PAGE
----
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Rob Handfield, director of the ….

Rob Handfield, director of the Supply Chain Resource Cooperative at North Carolina State University, is among those who think the glass remains half empty.

In a recent article appearing in the Anchorage Daily News, Handfield wrote, “Companies working in everything from tech (Hewlett-Packard) to cars (Ford) to clothing (Under Armour) to consumer goods (Clorox) have told stock market analysts this month that they expect shortages to persist until at least the third quarter of 2022.”

Now, with the new Omicron strain, and given that the Coronavirus pandemic and concurrent lockdowns were the apparent reasons for these shortages, resolution seems ever more uncertain.

But the port backups are only one part of the amazing confluence of events that has led to these shortages.

Within the pool and spa industry, we are looking at chlorine shortages, parts and equipment shortages, hot tub shortages, vinyl liner and fiberglass shell shortages, with attendant price increases across the board.

The price of trichlor tabs has doubled, thanks to Hurricane Laura, which helped cause a fire at a chlorine manufacturing plant that, prior to August, 2020, produced a third of the country’s most popular pool sanitizer. Subsequent hoarding only made the problem worse.

Plastics of all sorts are also in short supply, thanks also, in part, to Hurricane Laura, which affected many big Gulf Coast polymer producers, including Chevron Phillips Chemical in Texas and LyondellBasell in Louisiana. The havoc caused by Hurricane Laura shut down so many petrochemical factories that practically overnight, 15 percent of American polyethylene and polypropylene production was suspended.

Then in February, 2021, a freak storm hit Texas, with its many oil refining and chemical manufacturing facilities. When the power went out, pipes froze, and the plastic-producing chemical reactions occurring within those pipes came to a standstill, gumming up miles of plumbing. It resulted in a 12-percent reduction in US polyethylene production, with Chevron Phillips Chemical, LyondellBasell, Exxon Mobil Corp., Royal Dutch Shell Plc, Westlake Chemical Corp., and Dow Chemical Co. all struggling to resume Gulf Coast operations.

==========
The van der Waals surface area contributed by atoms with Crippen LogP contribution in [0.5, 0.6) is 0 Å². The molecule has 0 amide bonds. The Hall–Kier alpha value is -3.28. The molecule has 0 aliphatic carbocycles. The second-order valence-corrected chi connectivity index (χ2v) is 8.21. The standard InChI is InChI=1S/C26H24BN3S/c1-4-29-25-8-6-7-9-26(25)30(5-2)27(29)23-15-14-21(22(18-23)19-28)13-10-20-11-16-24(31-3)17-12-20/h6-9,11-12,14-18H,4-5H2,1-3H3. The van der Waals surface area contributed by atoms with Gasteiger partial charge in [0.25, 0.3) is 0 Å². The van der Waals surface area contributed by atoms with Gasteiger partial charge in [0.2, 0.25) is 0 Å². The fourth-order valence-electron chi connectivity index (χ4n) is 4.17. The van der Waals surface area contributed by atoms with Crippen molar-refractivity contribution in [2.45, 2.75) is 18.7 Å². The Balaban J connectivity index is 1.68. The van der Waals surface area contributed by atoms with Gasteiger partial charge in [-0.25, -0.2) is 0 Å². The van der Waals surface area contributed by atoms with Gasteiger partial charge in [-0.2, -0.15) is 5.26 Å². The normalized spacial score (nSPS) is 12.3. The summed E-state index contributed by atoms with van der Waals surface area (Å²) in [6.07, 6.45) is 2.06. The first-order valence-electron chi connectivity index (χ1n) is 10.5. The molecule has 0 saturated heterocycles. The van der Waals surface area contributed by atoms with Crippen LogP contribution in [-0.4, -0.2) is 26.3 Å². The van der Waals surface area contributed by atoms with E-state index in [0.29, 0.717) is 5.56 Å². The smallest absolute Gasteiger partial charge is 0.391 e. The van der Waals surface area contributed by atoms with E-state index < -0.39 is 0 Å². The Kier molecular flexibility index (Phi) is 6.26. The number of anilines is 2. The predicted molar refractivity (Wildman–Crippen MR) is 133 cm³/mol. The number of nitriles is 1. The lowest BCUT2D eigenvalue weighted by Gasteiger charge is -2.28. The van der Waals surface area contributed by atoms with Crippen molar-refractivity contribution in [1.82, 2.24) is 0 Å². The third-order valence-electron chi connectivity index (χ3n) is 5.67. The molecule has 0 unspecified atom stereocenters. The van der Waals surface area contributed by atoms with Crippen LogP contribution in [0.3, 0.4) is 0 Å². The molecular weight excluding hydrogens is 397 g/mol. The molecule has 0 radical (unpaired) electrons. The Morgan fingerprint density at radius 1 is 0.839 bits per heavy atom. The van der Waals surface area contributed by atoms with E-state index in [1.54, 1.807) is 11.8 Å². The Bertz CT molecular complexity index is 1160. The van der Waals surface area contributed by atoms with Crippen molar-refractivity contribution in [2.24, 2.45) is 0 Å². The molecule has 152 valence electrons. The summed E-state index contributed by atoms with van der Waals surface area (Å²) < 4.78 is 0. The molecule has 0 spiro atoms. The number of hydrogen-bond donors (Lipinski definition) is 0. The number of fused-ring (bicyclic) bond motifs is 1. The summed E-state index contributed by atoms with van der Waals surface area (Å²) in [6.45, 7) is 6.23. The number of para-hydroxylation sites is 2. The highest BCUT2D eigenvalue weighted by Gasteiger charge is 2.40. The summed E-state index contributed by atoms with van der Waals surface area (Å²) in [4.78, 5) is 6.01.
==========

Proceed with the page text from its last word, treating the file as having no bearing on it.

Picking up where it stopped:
In March, 2021, the plastics supply chain (and many others) was literally dammed for six days by the grounding of one of the world’s largest container ships in the world’s busiest shipping channels, the Suez Canal.

In July, 2021, a lightning strike temporarily knocked out LyondellBasell’s polypropylene plant in Louisiana.

The industry was just starting to recover when Hurricane Ida struck the Gulf Coast in August, 2021, again damaging refineries and chemical plants.

Then in September, 2021, Tropical Storm Nicholas caused flooding.

“There isn’t one thing wrong,” said Jeremy Pafford, managing editor for the Americas at Independent Commodity Intelligence Services, which analyzes energy and chemical markets. “It’s kind of whack-a-mole — something goes wrong, it gets sorted out, then something else happens. And it’s been that way since the pandemic began.”

Now, according to Independent Commodity Intelligence Service Figures, the price of PVC has skyrocketed by 70 percent.

The price of epoxy resins utilized for coatings, adhesives, and paints has soared 170 percent. And ethylene, known as the world’s most important chemical, used in everything from packaging to antifreeze, has jumped 43 percent in the past year.

All has conspired to lower the availability and raise the prices on the materials used in the manufacturing of swimming pool equipment, hot tubs, pool liners, fiberglass shells, and more.

If it’s made of plastic, it is more expensive now.

So, what do we have to look forward to in the new year?

The more optimistic among us see a gradual easing of prices as the supply chain returns to normal and factories return to pre-disaster, pre-pandemic operations.

Thelessoptimisticenvisionacontinuing struggle that may go on indefinitely.

Our suggestion is to hold tight, preserve resources, and hope for the best.

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